Moving a shape with VBA

NewOrderFac33

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Good afternoon,

If I want to move a shape on a worksheet, the following recorded code works:
Code:
ActiveSheet.Shapes.Range(Array("Rounded Rectangle 2")).Select
Selection.ShapeRange.IncrementLeft 0.1
but the following doesn't:
Code:
ActiveSheet.Shapes("Rounded Rectangle 2").ShapeRange.IncrementLeft 0.1
reporting "Object doesn't support this property or method"

It seems a bit inefficient to have to keep selecting the shape before I move it.

Would anyone care to point out how remarkably stupid I'm being?

Regards

Pete
 

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Rick Rothstein

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I think I would do it this way instead...
Code:
With ActiveSheet.Shapes.Range(Array("Rounded Rectangle 2"))
  .Left = .Left + 0.1
End With
 

RoryA

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You don't need the ShapeRange:
Code:
ActiveSheet.Shapes("Rounded Rectangle 2").IncrementLeft 0.1
 
Last edited:

NewOrderFac33

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Gentlemen,

Both solutions work - thank you!

Here's the complete thing with Rick's solution currently commented out.
Code:
Public StopMacro As Boolean


Private Sub CommandButton1_Click()
    ActiveSheet.Shapes("Rounded Rectangle 2").IncrementLeft 0.1
    'With ActiveSheet.Shapes.Range(Array("Rounded Rectangle 2"))
    '    .Left = .Left + 0.1
    'End With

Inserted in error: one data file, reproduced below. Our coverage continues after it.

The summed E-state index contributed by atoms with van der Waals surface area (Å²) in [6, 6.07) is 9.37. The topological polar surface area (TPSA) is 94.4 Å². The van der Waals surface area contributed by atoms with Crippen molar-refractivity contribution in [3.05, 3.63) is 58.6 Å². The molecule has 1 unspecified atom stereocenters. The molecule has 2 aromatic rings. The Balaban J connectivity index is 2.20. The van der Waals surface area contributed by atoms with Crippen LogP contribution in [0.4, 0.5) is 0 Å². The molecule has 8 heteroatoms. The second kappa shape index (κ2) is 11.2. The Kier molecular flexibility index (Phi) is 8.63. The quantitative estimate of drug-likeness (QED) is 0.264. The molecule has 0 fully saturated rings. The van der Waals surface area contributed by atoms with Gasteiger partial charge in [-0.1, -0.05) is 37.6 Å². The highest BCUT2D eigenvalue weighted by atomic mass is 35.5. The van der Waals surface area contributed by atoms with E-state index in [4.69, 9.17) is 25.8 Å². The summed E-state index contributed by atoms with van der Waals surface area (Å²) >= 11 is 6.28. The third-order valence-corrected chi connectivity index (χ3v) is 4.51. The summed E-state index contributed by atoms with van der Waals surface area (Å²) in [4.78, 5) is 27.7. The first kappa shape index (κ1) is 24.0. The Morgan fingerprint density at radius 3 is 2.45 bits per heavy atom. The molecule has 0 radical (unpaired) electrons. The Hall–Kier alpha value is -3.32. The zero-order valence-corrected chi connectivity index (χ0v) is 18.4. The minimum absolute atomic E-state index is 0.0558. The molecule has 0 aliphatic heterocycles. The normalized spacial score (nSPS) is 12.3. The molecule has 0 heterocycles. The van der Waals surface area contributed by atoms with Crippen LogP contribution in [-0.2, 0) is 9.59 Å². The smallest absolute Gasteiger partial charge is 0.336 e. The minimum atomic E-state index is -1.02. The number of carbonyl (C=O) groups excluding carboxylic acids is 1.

End Sub


Private Sub CommandButton1_MouseDown(ByVal Button As Integer, ByVal Shift As Integer, ByVal X As Single, ByVal Y As Single)
    StopMacro = True
    Do While StopMacro
        ActiveSheet.Shapes("Rounded Rectangle 2").IncrementLeft 0.1
        'With ActiveSheet.Shapes.Range(Array("Rounded Rectangle 2"))
        '    .Left = .Left + 0.1
        'End With
        DoEvents
    Loop
End Sub


Private Sub CommandButton1_MouseUp(ByVal Button As Integer, ByVal Shift As Integer, ByVal X As Single, ByVal Y As Single)
    StopMacro = False
End Sub

If you're interested, CommandButton1 is an ActiveX worksheet command button.
If you click it once, the shape moves to the right. If you click it and keep the mouse button held down, it continues to move the shape until the mouse button is released.
I'm sure there's a practical application for this somewhere...

...or then again, maybe not.

Thank you both!

Pete

P.S. Do I get a prize when I get to 1000 posts..? :)
 

RoryA

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NewOrderFac33

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Gawd bless ya' Guv'nor!

'Ave an 'appy Christmas!
 

shg

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I can't articulate this clearly, but ...

When you record modifying an object, you select it (as you must), then change it. The recorder shows someObject.Select (because that's what you did), then Selection.Property = value. That works, and is repeatable. Then you try to edit the code to omit the Select, as all good coders will, but find that someObject.Property = value doesn't work.

The Selection.Property = value works because the object model regards the Selection object as a hierarchy (you pick a shape, you got the shape object, the shaperange, the textframe, the ...), and Excel navigates down the hierarchy until it finds something with that property or method. I reckon the object model could be equally forgiving when we try to operate directly on the top-level object, but it ain't.
 

NewOrderFac33

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That was extremely helpful, Shg. Thanks for taking the time to post such a detailed explanation!

Pete
 

shg

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You're welcome, Pete.
 
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